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(Story refiles to change headline to make clear the scheme is under review and not stalled)
By Aditi Shah
NEW DELHI (Reuters) - Global ride-hailing firm Uber Technologies is rethinking its car leasing strategy in India, its second-biggest market, as drivers have returned dozens of leased cars early after the company cut incentives, people familiar with the matter told Reuters.
Uber had planned to buy 15,000 new cars last year and lease them out in a bid to attract more drivers - a strategy it has used in other markets - but it suspended the scheme for a while in December after leasing just a third of that total.
After burning through millions of dollars over three years in a battle for market share with local rival Ola, backed by Japan's Softbank, Uber has cut the incentives it gives to drivers and raised the fares it charges passengers.
The incentives - from free smartphones to cash bonuses worth as much as double a day's fares - meant drivers could earn as much as 120,000 rupees ($1,838) a month.
Those incentive payments have been pared back, in some cases to as little as 10 percent of fare income. Ride fares have risen to 1.5 rupees per minute of travel from 1 rupee.
The incentives and, to an extent, the leasing scheme aimed at drivers without their own cars, boosted Uber's driver numbers, helping it rapidly gain around 30 percent market share.
Uber has faced challenges elsewhere in Asia, but the stakes are high in India's $12 billion taxi market, a key area after it exited China last year, and one where CEO Travis Kalanick has said it expects to be profitable soon.
Uber has said its services are in 29 Indian cities and it has more than 250,000 drivers on its platform, but it lags Ola, which says it operates in more than 100 cities with about 550,000 drivers.
Two people with knowledge of the matter said Uber miscalculated the impact that the reduced incentives would have on drivers' earnings, especially those making lease payments.
At an open meeting for staff in December, around the time the incentives were being reduced, Uber's India chief Amit Jain said the buying-for-lease scheme was being temporarily suspended while the company evaluated its leasing strategy, one of the sources said.
Uber did not comment on Reuters queries related to Jain's announcement or the impact of the incentives cuts on its leasing programme.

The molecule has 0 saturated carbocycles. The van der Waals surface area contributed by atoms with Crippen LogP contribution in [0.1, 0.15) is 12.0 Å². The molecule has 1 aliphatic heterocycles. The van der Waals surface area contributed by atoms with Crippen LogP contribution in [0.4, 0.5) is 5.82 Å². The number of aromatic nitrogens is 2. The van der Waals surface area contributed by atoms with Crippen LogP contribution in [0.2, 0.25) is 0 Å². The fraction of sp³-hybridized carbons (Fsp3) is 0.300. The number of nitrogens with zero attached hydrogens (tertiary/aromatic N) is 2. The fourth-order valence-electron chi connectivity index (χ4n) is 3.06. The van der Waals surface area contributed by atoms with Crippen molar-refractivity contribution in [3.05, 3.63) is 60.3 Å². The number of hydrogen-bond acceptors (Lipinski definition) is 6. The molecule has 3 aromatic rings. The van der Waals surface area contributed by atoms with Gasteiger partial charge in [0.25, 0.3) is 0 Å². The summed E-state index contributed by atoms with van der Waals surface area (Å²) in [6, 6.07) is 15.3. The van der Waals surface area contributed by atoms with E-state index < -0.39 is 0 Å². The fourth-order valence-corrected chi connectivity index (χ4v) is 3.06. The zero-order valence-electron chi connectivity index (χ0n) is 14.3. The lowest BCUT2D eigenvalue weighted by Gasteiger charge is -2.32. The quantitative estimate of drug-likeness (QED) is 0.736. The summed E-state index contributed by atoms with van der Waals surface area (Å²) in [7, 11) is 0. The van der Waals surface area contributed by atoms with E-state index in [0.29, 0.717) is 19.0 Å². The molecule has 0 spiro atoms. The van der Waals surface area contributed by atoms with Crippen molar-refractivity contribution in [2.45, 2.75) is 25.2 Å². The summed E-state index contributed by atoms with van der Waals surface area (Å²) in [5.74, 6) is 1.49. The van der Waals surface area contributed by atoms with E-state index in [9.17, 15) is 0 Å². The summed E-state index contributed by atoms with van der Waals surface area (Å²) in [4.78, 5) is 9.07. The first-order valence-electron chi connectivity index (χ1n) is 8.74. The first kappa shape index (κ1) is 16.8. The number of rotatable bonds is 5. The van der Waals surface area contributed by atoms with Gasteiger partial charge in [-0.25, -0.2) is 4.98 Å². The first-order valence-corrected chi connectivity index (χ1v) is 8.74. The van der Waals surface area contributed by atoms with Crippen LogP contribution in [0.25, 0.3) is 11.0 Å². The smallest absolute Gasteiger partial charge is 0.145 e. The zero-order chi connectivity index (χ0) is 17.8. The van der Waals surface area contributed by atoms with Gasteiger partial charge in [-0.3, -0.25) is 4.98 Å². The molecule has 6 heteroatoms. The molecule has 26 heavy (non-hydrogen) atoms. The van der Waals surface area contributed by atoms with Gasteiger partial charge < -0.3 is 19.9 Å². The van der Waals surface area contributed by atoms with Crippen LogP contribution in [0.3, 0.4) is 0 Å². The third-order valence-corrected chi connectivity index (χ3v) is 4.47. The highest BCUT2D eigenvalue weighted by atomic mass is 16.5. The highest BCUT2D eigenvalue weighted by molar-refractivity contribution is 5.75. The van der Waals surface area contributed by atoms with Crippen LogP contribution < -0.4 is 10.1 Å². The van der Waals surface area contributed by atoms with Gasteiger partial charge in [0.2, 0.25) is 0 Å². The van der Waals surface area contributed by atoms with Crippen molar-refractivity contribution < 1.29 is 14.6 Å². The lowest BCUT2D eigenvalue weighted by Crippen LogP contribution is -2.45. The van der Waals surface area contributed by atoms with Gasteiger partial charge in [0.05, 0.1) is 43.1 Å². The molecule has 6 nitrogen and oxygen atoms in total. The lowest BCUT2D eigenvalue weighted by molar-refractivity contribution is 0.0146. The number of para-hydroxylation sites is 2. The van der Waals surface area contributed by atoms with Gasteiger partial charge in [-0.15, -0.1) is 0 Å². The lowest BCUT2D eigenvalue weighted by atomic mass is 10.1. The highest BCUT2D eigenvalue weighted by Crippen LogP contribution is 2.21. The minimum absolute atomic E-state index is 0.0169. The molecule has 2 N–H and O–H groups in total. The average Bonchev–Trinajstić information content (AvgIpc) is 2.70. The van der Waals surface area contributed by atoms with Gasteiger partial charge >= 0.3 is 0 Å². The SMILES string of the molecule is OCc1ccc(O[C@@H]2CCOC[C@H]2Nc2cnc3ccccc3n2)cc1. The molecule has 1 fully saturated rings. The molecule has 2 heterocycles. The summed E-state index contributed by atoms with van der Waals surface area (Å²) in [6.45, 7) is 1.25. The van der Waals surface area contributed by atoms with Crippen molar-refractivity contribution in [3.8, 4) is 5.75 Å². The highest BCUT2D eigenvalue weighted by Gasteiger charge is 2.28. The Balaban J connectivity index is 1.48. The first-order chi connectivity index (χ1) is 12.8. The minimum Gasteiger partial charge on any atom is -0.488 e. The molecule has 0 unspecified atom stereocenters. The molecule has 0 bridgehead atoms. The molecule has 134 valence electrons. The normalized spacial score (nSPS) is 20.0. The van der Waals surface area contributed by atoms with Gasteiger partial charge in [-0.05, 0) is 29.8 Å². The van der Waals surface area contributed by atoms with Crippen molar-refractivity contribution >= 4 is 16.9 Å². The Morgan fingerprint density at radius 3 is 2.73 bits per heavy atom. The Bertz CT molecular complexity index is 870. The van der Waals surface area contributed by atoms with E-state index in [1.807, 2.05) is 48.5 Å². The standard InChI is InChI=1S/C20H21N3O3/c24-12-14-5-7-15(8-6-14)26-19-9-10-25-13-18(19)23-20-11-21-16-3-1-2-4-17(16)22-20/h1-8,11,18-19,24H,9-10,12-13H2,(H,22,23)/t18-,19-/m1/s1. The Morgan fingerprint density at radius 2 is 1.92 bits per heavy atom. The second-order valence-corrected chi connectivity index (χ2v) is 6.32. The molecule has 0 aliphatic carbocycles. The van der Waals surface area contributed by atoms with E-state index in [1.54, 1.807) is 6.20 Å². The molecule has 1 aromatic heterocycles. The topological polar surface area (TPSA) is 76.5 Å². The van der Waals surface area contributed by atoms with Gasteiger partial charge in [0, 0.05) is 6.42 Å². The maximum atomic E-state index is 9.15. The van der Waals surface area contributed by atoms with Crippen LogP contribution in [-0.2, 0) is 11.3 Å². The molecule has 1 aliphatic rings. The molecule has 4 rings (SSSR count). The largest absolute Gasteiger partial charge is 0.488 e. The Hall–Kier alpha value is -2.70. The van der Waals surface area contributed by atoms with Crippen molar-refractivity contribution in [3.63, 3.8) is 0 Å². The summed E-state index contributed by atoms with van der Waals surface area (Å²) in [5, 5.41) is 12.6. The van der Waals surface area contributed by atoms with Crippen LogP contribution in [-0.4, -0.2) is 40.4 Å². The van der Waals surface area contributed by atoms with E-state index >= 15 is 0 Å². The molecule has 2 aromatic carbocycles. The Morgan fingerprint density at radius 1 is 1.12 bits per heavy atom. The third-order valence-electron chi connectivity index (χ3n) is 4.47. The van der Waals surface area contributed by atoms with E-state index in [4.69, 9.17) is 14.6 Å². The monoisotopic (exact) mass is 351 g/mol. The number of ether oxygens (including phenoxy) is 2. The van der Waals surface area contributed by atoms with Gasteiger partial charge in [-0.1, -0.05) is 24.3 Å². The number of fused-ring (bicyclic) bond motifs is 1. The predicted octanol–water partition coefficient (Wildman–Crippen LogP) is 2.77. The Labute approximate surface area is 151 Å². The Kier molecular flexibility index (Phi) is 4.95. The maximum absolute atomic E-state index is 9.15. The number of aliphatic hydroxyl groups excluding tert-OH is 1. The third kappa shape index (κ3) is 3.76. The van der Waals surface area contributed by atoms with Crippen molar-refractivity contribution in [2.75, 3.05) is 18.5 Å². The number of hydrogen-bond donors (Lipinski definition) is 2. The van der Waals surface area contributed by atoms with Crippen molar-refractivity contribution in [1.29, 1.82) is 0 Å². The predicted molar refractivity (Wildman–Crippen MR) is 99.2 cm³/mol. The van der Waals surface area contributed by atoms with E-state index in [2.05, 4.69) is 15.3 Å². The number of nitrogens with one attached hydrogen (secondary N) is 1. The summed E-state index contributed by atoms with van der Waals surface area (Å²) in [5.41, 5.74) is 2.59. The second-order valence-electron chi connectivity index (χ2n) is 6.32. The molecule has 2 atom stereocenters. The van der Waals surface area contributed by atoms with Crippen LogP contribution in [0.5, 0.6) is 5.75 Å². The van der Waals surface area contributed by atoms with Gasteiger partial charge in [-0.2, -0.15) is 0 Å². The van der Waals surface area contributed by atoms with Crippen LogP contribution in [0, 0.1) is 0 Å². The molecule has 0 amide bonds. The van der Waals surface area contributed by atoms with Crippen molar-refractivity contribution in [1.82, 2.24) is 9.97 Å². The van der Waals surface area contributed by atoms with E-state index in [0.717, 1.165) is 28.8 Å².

Raj Beri, business head for leasing in India, said the scheme was set up to help drivers without cars get on its platform and make money. "We are very pleased with our progress toward this goal so far, and look forward to introducing the opportunity to more prospective driver partners this year," he said in a statement.
In a recent blog post on Uber's website, Jain defended the cuts to driver incentives and signalled a strategic shift for India. "We can shift from start-up mode to a more sustainable business model," he wrote.
Leasing is only a small part of Uber's overall supply in India, but is seen as a way to lock drivers on to its platform for longer, and stop them switching to Ola.
To lease a new small car through Uber's scheme, drivers pay a 33,000 rupee ($499) deposit - less than what they would pay to buy a car from a dealer with a bank loan. But weekly payments of about 5,500 rupees over three years add up to nearly double what drivers would pay to service a car loan.
That wasn't an issue when incentives were high.
Several Uber drivers said they feel trapped as a surge in the number of cars on Uber's platform has led to fewer rides, at a time when incentives have been cut, making it harder to keep up lease payments.
"I'll not be able to save even 10,000 rupees a month," said Arjun Chouhan, 38, an Uber driver in Delhi who has leased a car. "There's no benefit in leasing. What if I'm unwell? They don't listen."
In a dusty car lot on Delhi's outskirts, guards told Reuters that dozens of cars standing idle belonged to Uber and had been returned by drivers.
When Reuters phoned Xchange Leasing, Uber's local leasing arm that has an office near the car park, officials said no new cars were currently being leased out. One said the priority was to lease those cars returned by drivers, and it could be 2-3 months before new cars would again be offered.
An Uber spokesman said the company doesn't comment on "anonymous speculation".
As part of its review, Uber may reduce the three-year lease term and let two drivers share the rent on a car, one of the sources said.
Uber did not comment on its leasing targets or the future of the scheme.
"People left well-paying jobs to drive an Uber," said Sandeep, another Delhi driver, adding his monthly ride income has nearly halved to 60,000 rupees in two years, despite working longer hours.
"We were tempted at the thought of becoming millionaires."
Additional reporting by Euan Rocha and Rahul Bhatia in MUMBAI; Editing by Ian Geoghegan